This next course, we had a choice of two different dishes, both with poultry. Tom picked a roasted poulette (a "chick"), served with an assortment of turnips and then with a cream sauce consisting of Japanese sake, green shiso, and verbena. I picked the Squab, lightly smoked and roasted breast side down (along with a little leg as well). There were little dollops of a green cream topped with a sliver of radish, and some greens in the middle. The sauce that is poured over is an infusion of Madagascan vanilla, roasted barley, scented woodruff, and Phu Quoc pepper.
We made sure that we got the cheese cart, which came with this additional plate. It is a cream made of Brie (the cheese) from an area in France called Meaux along with a bourbon vanilla.
Not the best picture of the guy, but this is the cheese cart, which had a variety of different cheese that we could choose from. We picked 4 different cheeses each. Tom really liked the Comte and the Roquefort, while the epoisse was good but really strong (like a good epoisse should be). I had the other blue cheese, although it was quite a bit more mild than the Roquefort.
They also served a pre-dessert between the cheese and our selected dessert, which was almond creme and a crunchy chestnut tuille.
And of course, dessert! I went with a "Christmas" dessert, it seems. The dessert was inspired by black forest cake with chocolate and kirsch. The dessert is meant to look like 3 fir trees in the Black Forest, on a bed of green moss. The trees are made from dark chocolate with cream of vanilla and kirsch. Toms dessert had a sweet chesnut and Sudachi cream, with a absinthe and chestnut Chantilly cream, and a coconut, sweet chestnut and absinthe sorbet. Sudachi is a small, round, green citrus fruit that comes from either Peru or Japan, and is used only in cooking in place of lemon or lime. And of course, more petit-fours.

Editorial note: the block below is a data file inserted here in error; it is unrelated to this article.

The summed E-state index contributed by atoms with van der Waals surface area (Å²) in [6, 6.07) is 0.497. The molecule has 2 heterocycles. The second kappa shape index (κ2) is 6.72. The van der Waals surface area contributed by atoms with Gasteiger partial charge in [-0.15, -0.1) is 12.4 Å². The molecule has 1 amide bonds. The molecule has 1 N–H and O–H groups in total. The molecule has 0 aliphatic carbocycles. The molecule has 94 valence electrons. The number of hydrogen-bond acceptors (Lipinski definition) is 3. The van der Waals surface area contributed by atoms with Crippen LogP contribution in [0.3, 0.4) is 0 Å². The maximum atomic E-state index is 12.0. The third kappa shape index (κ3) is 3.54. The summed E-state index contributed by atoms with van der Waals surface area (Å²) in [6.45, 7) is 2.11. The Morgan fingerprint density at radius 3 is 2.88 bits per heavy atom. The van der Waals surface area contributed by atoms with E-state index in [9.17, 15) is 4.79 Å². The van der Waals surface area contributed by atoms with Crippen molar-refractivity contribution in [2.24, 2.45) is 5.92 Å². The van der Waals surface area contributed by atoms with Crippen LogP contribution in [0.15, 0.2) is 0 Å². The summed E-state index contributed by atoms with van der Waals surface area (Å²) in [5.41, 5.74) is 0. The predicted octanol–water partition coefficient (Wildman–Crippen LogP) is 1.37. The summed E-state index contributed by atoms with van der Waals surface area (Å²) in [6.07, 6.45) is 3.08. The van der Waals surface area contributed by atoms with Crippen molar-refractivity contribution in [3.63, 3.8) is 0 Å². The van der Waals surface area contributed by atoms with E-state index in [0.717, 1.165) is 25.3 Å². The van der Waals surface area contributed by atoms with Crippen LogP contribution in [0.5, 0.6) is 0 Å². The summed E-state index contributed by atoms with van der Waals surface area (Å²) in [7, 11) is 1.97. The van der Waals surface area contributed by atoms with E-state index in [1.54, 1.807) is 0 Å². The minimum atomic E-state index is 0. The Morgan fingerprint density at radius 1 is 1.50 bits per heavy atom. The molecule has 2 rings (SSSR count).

We had the choice of two different coffees (Brazilian and Ethiopian) and it came with some chocolate petit-fours.
Since it was our birthdays, they brought out a birthday cake with two tall candles.
Pictures of both of us at dinner. Personally, I think Tom looks better than I do :-)
And here I am leaving (birthday cake in hand).
The next day, we headed back, but we decided to take a little detour to do some wine tasting in Chateauneuf-du-pape, which is known for it's red wines. It also has a very distinct soil ... specifically around the galets roulées, or round stones, which are everywhere in the vineyards. These stones help with drainage, but also play an important role in helping the grapes ripen by retaining the daytime heat and releasing it at night.
We did a little walk around town, which looks very much like a medieval village, with tiny little streets that wind here and there. This church probably dates from the end of the 11th century, when there was a Romanesque church here. We weren't able to actually walk around the church itself since it was closed up, but we could at least take a peek inside "lobby" area. There were actually some really nice stained-glass windows, as well as a nativity scene.
We were somewhat close to the Alps, and you could start seeing mountains with snowcaps on top.